Once upon a time, in the wake of the global financial crisis, there were many GPs and numerous research reports predicting a wave of distressed opportunities forthcoming in the US.
The rationale was that many properties were overleveraged and would need to refinance in an environment of limited liquidity and much more conservative underwriting standards. As a result, a number of such properties would go into default or seek a restructuring with a discreet source of fresh equity.
While opportunity fund managers did get to partake in some distressed situations in the US, for the most part, the predicted bounty did not arrive. Instead, a low interest rate environment and the policy of ‘extend and pretend’ helped to keep most troubled assets afloat until liquidity returned and the recovery took hold.
Now, just as the industry has become accustomed to America’s slow but steady recovery, there comes another GP prediction of a new wave of impending distress. In a recent note to investors, entitled Is It 2007 All Over Again?, Los Angeles-based investment manager PCCP predicted that the large volume of debt scheduled to mature between 2015 and 2017 will create new opportunities for investors in distressed property.
According to PCCP, the largest wave of maturities in the current cycle is now upon us, with roughly $1.7 trillion in real estate loans coming due in the next three years. With banks – estimated to hold about half of the real estate debt that is maturing – unlikely to extend more credit and an equal amount of debt that cannot be refinanced without more capital, PCCP predicts that some borrowers will turn to alternative sources to refinance or recapitalize before rising interest rates constrict funding. That presents distressed investors with a major opportunity.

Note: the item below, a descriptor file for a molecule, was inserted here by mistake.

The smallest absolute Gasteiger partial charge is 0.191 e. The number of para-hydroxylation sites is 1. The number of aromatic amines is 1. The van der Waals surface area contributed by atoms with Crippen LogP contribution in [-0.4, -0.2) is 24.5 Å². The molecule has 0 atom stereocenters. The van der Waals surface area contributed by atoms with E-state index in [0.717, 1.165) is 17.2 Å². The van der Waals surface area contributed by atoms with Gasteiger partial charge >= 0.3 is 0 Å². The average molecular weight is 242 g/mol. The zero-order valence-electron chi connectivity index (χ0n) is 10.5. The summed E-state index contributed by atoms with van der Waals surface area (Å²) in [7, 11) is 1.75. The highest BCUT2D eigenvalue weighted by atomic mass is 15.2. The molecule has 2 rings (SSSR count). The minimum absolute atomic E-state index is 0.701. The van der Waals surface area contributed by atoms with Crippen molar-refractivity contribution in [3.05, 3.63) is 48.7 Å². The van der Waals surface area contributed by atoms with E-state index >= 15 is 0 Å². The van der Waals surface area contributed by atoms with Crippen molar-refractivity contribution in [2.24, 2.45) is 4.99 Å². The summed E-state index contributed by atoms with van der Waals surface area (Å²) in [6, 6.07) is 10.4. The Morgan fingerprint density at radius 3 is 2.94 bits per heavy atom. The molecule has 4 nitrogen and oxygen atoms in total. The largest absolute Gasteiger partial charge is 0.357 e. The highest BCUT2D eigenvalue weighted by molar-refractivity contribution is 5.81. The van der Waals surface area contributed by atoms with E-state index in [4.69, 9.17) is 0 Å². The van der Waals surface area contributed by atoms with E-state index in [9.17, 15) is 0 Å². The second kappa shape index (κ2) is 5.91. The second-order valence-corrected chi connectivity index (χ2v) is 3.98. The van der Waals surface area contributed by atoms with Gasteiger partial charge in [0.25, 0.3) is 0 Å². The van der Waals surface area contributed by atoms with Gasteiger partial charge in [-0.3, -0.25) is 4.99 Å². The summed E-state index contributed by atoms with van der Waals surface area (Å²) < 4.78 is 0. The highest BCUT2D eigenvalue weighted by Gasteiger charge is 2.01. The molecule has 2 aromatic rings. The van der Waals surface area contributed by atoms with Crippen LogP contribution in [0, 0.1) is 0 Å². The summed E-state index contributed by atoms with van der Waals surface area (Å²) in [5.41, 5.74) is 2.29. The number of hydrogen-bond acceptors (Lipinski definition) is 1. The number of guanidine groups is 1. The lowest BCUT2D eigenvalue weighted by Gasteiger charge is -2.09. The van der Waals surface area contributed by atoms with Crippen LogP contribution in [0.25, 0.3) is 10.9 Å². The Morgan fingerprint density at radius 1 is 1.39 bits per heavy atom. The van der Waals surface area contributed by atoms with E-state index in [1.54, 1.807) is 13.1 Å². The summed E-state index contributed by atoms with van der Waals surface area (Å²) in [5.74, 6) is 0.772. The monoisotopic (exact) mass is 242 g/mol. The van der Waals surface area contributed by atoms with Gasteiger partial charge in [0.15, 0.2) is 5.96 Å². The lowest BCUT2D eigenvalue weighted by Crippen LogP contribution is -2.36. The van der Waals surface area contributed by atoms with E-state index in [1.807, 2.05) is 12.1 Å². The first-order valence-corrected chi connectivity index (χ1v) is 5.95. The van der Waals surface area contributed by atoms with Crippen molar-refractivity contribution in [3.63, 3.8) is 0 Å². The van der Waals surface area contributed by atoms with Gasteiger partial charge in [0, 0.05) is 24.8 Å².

Another big area of concern for banks involves the impact of the Dodd-Frank Act on construction lending. The regulation restricts ‘high volatility commercial real estate’ (HVCRE) loans, with banks ultimately required to hold 12 percent instead of 8 percent in capital reserves for each loan they issue. The regulation also will require mortgage originators to retain 5 percent of any loans they repackage and sell off through the CMBS market. Such restrictions would certainly change banks’ approaches to lending and effectively could knock them out of the resurgent CMBS game as well.
The latest version of Basel III also addresses HVCRE loans, which applies to certain acquisition, development and construction loans. Each HVCRE loan in a bank’s portfolio that meets the definition would be assigned a 150 percent risk weighting under the proposed rule, as opposed to a 100 percent risk weighting under current rules. This increased risk weighting goes into effect next January.
Much like in the wake of the global financial crisis, the rationale for distress seems sound. A significant volume of loans are coming due; regulations that could restrict real estate lending by making it make costly for banks are set to take effect; and there is the specter of rising interest rates. All these factors indicate that distress may indeed be on the horizon.
Of course, the market has heard this all before. More importantly, there are more alternative sources of real estate loans than ever before, including real estate debt funds and private lending programs, and the once-dormant CMBS market has been roaring back to life. Call us skeptics, but we’ll believe the cries of distress when we see it.
PS: Some of you may already have seen that PERE has a new sister publication: our owners have bought Real Estate Capital magazine. We now cover the entire spectrum of real estate investment and financing, engaging with all parts of the industry – investors and funds, financiers and projects. PERE will continue giving you the world of real estate equity and REC will give you the world of real estate debt. We'll tell you more soon.